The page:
With so many social media profiles and pages it’s possible to have, you want to make sure you are monitoring each carefully to make sure you have effective lead generation in place. Good news is that a plethora of tools that ease the process exist out there. Some of them are: Hootsuite which allows you to schedule your posts, monitor campaigns and track keywords across multiple social media; Tweetdeck – a very similar, widely used platform; Social Oomph – a robust, mainly free to use scheduling and monitoring tool with a simple interface but strong features; and Twubs which is a new addition to Twitter monitoring that focuses on tracking hashtags and even allows you to register and manage pages for your own hashtags.

6. Lead Generation is a Process

Another trap that many authors fall into is expectations of instant success even if all of the above rules are observed. This happens very rarely. Once you start engaging your target users successfully don’t become weak and ruin everything with hard sell. Rather, invest time in slowly nurturing the relationship and trust before you attempt converting those fans to book buyers.

Rob Greenberg works as a consultant at the plagiarism detection service.

7 thoughts on “Six Strategies for Building Fans with Author Social Media

  • July 23, 2013 at 3:12 pm

    I’ve found that being regular, approachable and engaging in social media (rather than just posting Buy My Book comments) have definitely helped me develop relationships with potential book buyers, including book clubs.

    • July 23, 2013 at 3:51 pm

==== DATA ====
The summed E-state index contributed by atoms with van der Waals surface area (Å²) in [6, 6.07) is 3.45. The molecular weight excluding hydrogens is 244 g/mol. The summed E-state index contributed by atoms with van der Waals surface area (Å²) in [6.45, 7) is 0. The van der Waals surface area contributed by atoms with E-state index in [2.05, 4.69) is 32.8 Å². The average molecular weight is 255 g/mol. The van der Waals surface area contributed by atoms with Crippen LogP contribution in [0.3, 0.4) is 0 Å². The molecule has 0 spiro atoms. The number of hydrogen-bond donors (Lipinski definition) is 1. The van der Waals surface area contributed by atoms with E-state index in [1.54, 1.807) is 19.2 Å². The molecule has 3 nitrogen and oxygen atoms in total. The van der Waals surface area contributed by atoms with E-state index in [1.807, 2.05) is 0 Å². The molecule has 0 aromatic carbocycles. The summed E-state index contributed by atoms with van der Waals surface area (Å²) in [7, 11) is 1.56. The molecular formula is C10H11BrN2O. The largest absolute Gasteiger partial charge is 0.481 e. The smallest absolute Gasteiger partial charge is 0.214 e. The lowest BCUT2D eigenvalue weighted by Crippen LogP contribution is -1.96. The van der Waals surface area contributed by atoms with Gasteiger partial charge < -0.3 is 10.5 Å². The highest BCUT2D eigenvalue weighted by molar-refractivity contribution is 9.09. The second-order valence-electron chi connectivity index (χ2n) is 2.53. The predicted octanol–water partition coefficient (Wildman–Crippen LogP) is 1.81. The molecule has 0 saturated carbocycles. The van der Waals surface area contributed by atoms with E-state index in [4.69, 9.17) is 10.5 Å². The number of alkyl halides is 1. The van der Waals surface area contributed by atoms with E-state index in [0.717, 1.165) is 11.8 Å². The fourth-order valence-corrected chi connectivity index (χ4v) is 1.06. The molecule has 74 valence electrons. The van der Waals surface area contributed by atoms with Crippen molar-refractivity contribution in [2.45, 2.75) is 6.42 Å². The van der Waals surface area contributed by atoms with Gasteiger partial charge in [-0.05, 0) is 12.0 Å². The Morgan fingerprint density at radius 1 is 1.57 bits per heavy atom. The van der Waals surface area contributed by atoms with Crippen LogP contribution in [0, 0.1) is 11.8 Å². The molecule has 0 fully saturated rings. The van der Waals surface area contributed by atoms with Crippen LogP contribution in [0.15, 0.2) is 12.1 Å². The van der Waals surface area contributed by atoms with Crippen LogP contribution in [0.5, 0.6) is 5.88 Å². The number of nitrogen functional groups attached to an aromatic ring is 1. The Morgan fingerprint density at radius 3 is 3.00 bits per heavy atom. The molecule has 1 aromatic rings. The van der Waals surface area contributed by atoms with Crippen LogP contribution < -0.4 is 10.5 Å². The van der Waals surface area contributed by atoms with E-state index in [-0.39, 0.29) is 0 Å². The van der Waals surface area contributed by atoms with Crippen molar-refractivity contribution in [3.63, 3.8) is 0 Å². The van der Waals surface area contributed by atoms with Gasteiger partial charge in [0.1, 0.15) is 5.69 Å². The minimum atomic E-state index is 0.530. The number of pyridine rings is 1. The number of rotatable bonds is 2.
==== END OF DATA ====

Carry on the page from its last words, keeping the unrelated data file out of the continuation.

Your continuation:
Absolutely James and thanks for reinforcing that – it really DOES need to be a conversation vs. just an author shouting “Buy Me” from the nearest social media rooftop (otherwise they’d call it advertising, eh?!) Write on and thanks for weighing in, always!

  • July 19, 2013 at 3:46 pm

    Another helpful post, but the problem I have is fitting all of this into my busy schedule. Any ideas, especially for social media?

    • July 20, 2013 at 12:47 am

      Yes, get thee on Hootsuite – Once you build your author FB page, Google+ page, LI and Twitter, you can load ’em all up there and then when you want to push out content, be it a link to your blog post or cool article or upcoming event, you post it there and can select to update all the accounts at the same time… You can do up to 5 for free (we set authors up on all plus FB personal page) or the paid version for multiples, which I use so I can also update FB groups, LI groups too! Allows you to manage things in record time and leave yourself more time to blog and WRITE!

    • July 20, 2013 at 12:54 am

      Hootsuite! Lets you load up to five accounts free (i.e. FB personal, FB author page, Google+ author page, LI and Twitter) – or for $10 a mo. unlimited (what I use to also update FB and LI groups we belong to) – You can push content out – whether blog post link or link to cool article or your news about whatever, and update ’em all at once, leaving you more time to blog and WRITE!

  • July 13, 2013 at 8:38 pm

    I have just dived into the Social Networking thing, and I will continue to try, but it really seems to me that in most cases, everyone is looking to sell, not buy.

    • July 13, 2013 at 8:47 pm

      It can seem that way at first, but there really are plenty of both. Part of it is making sure you’re asking for conversation. Think about it in real-life terms: If you’re at a party and you ask someone what they do and they tell you, then you have a conversation about it, as opposed to just launching in to what you do and them doing the same… Fellow writers won’t be as much help as seeking out readers – there are LOTS of ’em!

Comments are closed.